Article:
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Published On: Aug 4, 2020
Last Updated On: Sep 2, 2020
My name is Kyle, and I am 17 years old. I live in Sarnia, Ontario, Canada. I have been living with moderate to severe atopic dermatitis since I was a few months old.
During elementary school, I was often sick with eczema flares, asthma and allergies, but things were not too bad. I was close with my teachers and had some friends that I would hang out with during breaks. The kids at school may not have understood my eczema, but they were used to it, so nobody made fun of me or stared much.
When I started high school, things changed quickly for me. Our school uniforms are made of polyester, which I am unable to wear because it causes my skin to flare. This became a huge issue with my teachers and vice principal, as I was not always able to have pants or shirts with the logo. But I did my best.
The stress that came from dealing with these issues caused one of the worst flares I had ever experienced in my life — which made being a teenager so much worse! Kids and even some staff would stare at my hands, arms, legs and face. I couldn’t concentrate due to my lack of sleep and the constant itch, which made it tough to get through the day.
The following year, things got even worse. Kids started calling me names like “Snakeskin” and took photos of me to share on social media saying I had a disease and was contagious. My flares became unbearable. I fell into a deep depression and wasn’t sure if I’d ever find a way out of it.
I couldn’t go to school anymore because I was in so much pain and unable to get through a day without breaking down. I tried home-schooling, but it made me feel even more isolated. I couldn’t see a future for myself. Eczema controlled everything in my life. I didn’t know anyone else who was living with this disease, so I struggled to learn how to help myself.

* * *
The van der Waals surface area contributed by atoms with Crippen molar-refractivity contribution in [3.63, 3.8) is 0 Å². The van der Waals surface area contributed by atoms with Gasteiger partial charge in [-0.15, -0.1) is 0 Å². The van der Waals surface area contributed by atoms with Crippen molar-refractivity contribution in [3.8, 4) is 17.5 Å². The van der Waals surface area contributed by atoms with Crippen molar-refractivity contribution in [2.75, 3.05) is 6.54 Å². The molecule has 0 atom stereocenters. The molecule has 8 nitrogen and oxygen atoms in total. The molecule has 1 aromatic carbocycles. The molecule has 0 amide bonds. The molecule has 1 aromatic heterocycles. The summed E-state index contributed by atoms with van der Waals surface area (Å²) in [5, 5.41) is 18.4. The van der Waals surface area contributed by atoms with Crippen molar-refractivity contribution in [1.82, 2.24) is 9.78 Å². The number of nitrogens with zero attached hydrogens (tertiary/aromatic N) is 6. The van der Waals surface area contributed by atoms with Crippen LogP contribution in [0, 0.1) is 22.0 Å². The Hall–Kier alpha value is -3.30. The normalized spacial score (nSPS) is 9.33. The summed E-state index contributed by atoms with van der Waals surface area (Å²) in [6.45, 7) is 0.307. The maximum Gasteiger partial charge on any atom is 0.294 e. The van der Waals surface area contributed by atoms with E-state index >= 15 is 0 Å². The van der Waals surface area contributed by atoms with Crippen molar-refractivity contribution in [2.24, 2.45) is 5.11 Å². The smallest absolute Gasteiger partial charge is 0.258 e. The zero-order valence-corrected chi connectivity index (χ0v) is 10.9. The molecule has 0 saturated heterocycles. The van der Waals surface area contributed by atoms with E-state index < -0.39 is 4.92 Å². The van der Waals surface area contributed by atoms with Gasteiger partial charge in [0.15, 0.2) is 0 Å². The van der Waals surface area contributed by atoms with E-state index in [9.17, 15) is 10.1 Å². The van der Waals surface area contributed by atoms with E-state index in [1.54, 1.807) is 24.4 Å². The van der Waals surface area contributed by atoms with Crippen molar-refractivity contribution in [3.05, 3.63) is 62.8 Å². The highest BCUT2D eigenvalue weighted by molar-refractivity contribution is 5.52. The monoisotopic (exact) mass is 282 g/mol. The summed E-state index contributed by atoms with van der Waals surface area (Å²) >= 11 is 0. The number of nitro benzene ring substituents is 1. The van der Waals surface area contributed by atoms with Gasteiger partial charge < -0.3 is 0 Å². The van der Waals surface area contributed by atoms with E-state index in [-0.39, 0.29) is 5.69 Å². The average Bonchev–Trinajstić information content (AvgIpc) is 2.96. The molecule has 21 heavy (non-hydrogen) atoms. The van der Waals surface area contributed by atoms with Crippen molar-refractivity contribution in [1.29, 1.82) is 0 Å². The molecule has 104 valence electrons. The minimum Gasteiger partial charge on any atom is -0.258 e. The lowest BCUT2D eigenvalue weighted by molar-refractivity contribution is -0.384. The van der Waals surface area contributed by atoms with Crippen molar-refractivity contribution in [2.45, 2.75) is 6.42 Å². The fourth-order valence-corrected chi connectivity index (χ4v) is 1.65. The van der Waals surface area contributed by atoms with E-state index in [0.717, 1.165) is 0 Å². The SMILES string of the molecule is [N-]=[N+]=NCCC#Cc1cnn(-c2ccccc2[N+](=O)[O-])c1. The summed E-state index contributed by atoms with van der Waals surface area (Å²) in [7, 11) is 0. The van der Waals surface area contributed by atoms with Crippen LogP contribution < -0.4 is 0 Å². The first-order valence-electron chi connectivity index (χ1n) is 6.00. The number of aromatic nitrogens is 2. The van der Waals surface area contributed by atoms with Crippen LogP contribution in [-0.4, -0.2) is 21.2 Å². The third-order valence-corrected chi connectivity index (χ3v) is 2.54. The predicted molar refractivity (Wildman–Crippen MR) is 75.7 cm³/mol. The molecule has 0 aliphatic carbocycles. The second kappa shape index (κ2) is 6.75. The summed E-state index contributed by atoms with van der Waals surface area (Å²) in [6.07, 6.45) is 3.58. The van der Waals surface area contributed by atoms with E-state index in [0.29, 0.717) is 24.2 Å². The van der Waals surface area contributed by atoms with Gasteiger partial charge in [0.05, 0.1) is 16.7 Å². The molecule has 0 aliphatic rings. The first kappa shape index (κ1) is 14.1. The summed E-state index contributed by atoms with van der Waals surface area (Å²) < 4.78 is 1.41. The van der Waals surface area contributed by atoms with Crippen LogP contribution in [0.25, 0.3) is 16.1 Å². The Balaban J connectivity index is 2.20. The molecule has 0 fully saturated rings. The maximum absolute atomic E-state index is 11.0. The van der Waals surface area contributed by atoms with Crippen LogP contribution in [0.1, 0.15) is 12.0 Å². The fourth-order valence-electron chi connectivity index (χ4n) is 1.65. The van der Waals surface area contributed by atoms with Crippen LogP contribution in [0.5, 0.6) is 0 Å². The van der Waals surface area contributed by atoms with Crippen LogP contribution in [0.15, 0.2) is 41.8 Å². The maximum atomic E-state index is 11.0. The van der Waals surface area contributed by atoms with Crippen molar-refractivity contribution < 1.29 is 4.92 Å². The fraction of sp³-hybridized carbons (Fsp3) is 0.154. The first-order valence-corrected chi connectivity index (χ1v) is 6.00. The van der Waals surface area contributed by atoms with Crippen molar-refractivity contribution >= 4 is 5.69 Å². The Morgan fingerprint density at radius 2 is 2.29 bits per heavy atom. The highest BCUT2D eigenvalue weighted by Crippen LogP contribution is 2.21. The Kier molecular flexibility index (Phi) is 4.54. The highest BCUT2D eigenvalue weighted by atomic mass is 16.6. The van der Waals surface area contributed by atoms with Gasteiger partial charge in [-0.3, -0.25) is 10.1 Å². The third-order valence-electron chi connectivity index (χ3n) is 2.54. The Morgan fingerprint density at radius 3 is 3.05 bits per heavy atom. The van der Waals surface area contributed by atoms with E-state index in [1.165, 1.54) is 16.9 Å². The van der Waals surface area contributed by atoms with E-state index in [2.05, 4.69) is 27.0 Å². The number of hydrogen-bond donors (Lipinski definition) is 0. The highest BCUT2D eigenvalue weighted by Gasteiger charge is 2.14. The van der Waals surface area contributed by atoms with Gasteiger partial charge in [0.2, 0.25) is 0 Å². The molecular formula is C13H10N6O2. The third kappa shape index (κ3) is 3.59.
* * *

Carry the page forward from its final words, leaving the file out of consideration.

Once I found National Eczema Association, my life started to change drastically. I was fortunate to be able to attend Expo ’18 in Chicago where I met so many people who understood what I was dealing with and how I felt. I also met two doctors there as well — Peter Lio and Richard Aron— who taught me about Dupixent, the Aron Regimen and alternative therapies I had never heard of before.
Attending Expo ’19 in Scottsdale, Arizona, last year was so inspiring it made me want to share my personal story. When I got home, I was able to talk about my eczema in a way that I could not before. I returned to school part-time and started a co-op, which helped me to start thinking about my future.
I’ve traveled to Washington, D.C., and Toronto to speak with medical decision-makers to try to make them understand how hard it is to grow up with eczema and why we need to have more education, safer therapies and better access to medications.
I will be graduating high school next year, which I never thought I’d be able to do. I have found friends around the world who understand me and who I can turn to whenever I feel like I am slipping back into that dark place.
I no longer have to hide my eczema because I know that I have nothing to be ashamed or embarrassed about. Just by stepping up and speaking out I have been able to help others that are suffering like I was.
Kyle Bruner is a 17-year-old eczema warrior living in Sarnia, Ontario, Canada.